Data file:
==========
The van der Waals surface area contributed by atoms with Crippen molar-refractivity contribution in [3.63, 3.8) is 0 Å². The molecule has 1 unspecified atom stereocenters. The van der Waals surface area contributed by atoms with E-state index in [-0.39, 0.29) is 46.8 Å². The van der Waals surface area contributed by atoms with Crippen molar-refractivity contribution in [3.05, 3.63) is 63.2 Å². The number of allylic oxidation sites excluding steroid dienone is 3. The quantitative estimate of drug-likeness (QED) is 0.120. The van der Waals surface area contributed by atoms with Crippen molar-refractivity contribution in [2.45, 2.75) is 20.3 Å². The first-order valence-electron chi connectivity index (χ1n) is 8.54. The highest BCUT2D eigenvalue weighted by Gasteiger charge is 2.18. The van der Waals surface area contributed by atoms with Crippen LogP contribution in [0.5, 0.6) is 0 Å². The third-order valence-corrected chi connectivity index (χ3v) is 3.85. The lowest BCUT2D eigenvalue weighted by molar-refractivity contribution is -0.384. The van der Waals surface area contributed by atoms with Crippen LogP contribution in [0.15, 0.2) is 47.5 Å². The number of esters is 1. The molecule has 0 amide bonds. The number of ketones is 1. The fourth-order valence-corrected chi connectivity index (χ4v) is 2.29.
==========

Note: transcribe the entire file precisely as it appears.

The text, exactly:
The van der Waals surface area contributed by atoms with Crippen molar-refractivity contribution in [3.63, 3.8) is 0 Å². The molecule has 1 unspecified atom stereocenters. The van der Waals surface area contributed by atoms with E-state index in [-0.39, 0.29) is 46.8 Å². The van der Waals surface area contributed by atoms with Crippen molar-refractivity contribution in [3.05, 3.63) is 63.2 Å². The number of allylic oxidation sites excluding steroid dienone is 3. The quantitative estimate of drug-likeness (QED) is 0.120. The van der Waals surface area contributed by atoms with Crippen molar-refractivity contribution in [2.45, 2.75) is 20.3 Å². The first-order valence-electron chi connectivity index (χ1n) is 8.54. The highest BCUT2D eigenvalue weighted by Gasteiger charge is 2.18. The van der Waals surface area contributed by atoms with Crippen LogP contribution in [0.5, 0.6) is 0 Å². The third-order valence-corrected chi connectivity index (χ3v) is 3.85. The lowest BCUT2D eigenvalue weighted by molar-refractivity contribution is -0.384. The van der Waals surface area contributed by atoms with Crippen LogP contribution in [0.15, 0.2) is 47.5 Å². The number of esters is 1. The molecule has 0 amide bonds. The number of ketones is 1. The fourth-order valence-corrected chi connectivity index (χ4v) is 2.29.